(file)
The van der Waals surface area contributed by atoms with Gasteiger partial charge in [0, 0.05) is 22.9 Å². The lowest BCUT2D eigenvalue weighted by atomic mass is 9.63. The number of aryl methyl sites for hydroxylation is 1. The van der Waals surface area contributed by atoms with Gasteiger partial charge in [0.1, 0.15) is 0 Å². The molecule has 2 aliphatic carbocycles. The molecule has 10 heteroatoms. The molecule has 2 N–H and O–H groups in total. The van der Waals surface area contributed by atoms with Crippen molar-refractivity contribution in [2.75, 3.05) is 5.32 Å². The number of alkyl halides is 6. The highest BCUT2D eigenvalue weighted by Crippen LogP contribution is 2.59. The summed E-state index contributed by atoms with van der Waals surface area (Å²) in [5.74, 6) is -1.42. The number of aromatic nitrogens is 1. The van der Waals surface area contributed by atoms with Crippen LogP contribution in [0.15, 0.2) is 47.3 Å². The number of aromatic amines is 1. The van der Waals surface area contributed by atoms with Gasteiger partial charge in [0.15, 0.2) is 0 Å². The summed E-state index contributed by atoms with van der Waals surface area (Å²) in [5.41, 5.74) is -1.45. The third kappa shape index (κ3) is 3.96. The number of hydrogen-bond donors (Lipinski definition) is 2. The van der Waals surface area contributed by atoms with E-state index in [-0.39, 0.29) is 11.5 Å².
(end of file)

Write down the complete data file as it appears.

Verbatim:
The van der Waals surface area contributed by atoms with Gasteiger partial charge in [0, 0.05) is 22.9 Å². The lowest BCUT2D eigenvalue weighted by atomic mass is 9.63. The number of aryl methyl sites for hydroxylation is 1. The van der Waals surface area contributed by atoms with Gasteiger partial charge in [0.1, 0.15) is 0 Å². The molecule has 2 aliphatic carbocycles. The molecule has 10 heteroatoms. The molecule has 2 N–H and O–H groups in total. The van der Waals surface area contributed by atoms with Crippen molar-refractivity contribution in [2.75, 3.05) is 5.32 Å². The number of alkyl halides is 6. The highest BCUT2D eigenvalue weighted by Crippen LogP contribution is 2.59. The summed E-state index contributed by atoms with van der Waals surface area (Å²) in [5.74, 6) is -1.42. The number of aromatic nitrogens is 1. The van der Waals surface area contributed by atoms with Crippen LogP contribution in [0.15, 0.2) is 47.3 Å². The number of aromatic amines is 1. The van der Waals surface area contributed by atoms with Gasteiger partial charge in [0.15, 0.2) is 0 Å². The summed E-state index contributed by atoms with van der Waals surface area (Å²) in [5.41, 5.74) is -1.45. The third kappa shape index (κ3) is 3.96. The number of hydrogen-bond donors (Lipinski definition) is 2. The van der Waals surface area contributed by atoms with E-state index in [-0.39, 0.29) is 11.5 Å².